International Estate Administration from a Canadian perspective

by | Jul 27, 2022

International Estate Administration for Canadian executors or beneficiary

The administration of an estate can be a complex and intimidating process at the best of times. If the estate in question has international components to it, the complexity increases and professional guidance will almost certainly be essential. This article will provide an overview of some of the issues that arise in the context of estate administration with international elements, from the perspective of a Canadian executor or a Canadian beneficiary.

There are a number of things that can make an estate administration “international”. These include:

  • foreign assets that form part of the estate; the existence of foreign beneficiaries; the non-Canadian domicile* of the deceased at the time of death or at the time of making his/her will
  • a foreign executor
  • or some combination of the foregoing. When an estate has one or more of these characteristics, there are certain questions that need to be addressed. The remainder of this article will be guided by these key questions and answers.

What laws apply to the estate?

As a starting point, movables in an estate are governed by the laws of domicile at the time of death, and immovables (real property and certain intangible assets) are governed by the laws of the place in which they are located.

The practical application of this concept can be much more complex than it appears at first blush, particularly if there is a will that was executed during an earlier stage of life when the deceased may have been domiciled elsewhere, or if the will only addresses part of the estate assets (partial intestacy), or where outcomes based on the laws of one country must be enforced in another country which may have its own administrative or substantive requirements.

The issue of which country’s laws apply is very important, as it determines the scheme of distribution (on intestacy) or how the will will be applied and how it may be challenged (if there is a will). This includes spousal or dependant relief claims and other challenges to a will or intestate distribution. For example, if the deceased was found to be domiciled outside of Canada at the time of death, the Canadian (provincial) laws that give preferential rights to spouses and dependents would not apply.  The issue of domicile and determining whose laws apply is therefore central and must be considered as a first step.

Note that a Canadian court may still agree to take jurisdiction and issue a grant of probate for the estate even if the deceased was not domiciled in Canada, but whether this would be appropriate is a case by case decision based largely on where the deceased’s assets are located (more on issues of probate and asset location below).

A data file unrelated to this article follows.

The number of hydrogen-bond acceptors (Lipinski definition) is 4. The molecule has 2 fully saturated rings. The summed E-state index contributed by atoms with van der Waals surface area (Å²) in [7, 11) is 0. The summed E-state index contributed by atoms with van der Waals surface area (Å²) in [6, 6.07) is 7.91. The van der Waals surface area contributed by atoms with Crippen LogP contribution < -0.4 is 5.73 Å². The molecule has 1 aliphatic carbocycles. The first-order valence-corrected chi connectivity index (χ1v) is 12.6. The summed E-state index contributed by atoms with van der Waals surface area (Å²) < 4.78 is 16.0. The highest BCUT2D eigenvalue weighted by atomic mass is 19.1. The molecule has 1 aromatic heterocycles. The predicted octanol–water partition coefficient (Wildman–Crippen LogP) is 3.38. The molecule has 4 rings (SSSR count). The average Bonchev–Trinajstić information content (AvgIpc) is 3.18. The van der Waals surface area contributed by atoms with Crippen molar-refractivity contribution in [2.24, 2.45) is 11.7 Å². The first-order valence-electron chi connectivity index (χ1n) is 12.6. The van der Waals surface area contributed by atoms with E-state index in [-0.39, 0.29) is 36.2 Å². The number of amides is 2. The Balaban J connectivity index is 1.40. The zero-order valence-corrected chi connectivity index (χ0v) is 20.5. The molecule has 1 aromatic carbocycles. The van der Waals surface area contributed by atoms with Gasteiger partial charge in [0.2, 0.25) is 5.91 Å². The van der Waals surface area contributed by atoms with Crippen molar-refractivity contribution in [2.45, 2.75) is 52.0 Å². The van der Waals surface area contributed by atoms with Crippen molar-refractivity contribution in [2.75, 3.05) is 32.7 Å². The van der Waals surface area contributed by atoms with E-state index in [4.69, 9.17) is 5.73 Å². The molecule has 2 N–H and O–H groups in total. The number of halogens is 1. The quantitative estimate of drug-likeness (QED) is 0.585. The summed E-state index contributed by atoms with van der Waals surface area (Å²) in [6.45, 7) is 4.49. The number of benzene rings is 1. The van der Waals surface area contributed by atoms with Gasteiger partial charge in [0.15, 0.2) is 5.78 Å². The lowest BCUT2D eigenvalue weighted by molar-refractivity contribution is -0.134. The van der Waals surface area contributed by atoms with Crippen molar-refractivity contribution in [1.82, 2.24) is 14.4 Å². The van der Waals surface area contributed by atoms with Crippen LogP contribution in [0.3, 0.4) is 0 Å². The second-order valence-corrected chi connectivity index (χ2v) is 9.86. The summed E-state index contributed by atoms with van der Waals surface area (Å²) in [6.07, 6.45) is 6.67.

The issue of which laws apply to which aspects of an international estate can be difficult and do not always have perfect solutions, particularly when the laws of multiple countries need to work together. The cooperative efforts of professional advisors in all relevant countries is usually a necessity in order to agree on how to achieve the best practical outcomes.

Where should you apply for probate?

Where to apply for the “original grant” of probate will be driven largely by which assets in the estate require probate in order to enable the executor to deal with them, and where those assets are located. Assets that require probate are usually assets that are subject to a third party’s control or consent, like bank accounts (the bank), land (land registry), public company shares (the company or the relevant exchange). As such, once an inventory of assets and their locations has been taken, inquiries should be made with the foreign third parties and authorities in order to confirm their particular requirements.

Those requirements will be one of the following:

  • a certified copy of the will; a fully attested copy of the will (possibly translated) [ The attestation process typically consists of notarization in the place of origin, attestation by the Ministry of Foreign Affairs or equivalent, then finally attestation (or legalization) by the consulate or embassy of the country in which the document will be used.  This can be an onerous process for those unaccustomed to it.  Consideration should be given to the translation requirements in the local jurisdiction, which may include the necessity to use only licensed translators in that jurisdiction.  It is usually more efficient to have the translation done in the foreign jurisdiction.]
  • a grant of probate in the jurisdiction of domicile; or, the original grant of probate submitted to the local courts to obtain a local court endorsement to enable local parties to rely on it; a local ancillary grant of probate (i.e., a fresh probate application in the local courts).  Which of these documents will be required in each instance will need to be confirmed with each relevant asset registry or authority.

Note that assets that do not require probate in Canada may require it in other jurisdictions. If there is foreign real property to deal with, local probate will almost certainly be required (either re-sealing an original grant or issuing an ancillary grant locally).  Probate fees may therefore apply in more than one jurisdiction as well.

In most cases, obtaining the original grant of probate in the place of the deceased’s domicile at the time of death is advisable as that is normally where the majority of matters requiring administration emanate from.

In general, even if probate is not strictly required, it is often advisable for an executor to obtain a grant of probate anyway as it offers protection against claims against the executor. In the context of an international estate administration this should be a material consideration for any executor.

Are there special tax issues with an international estate?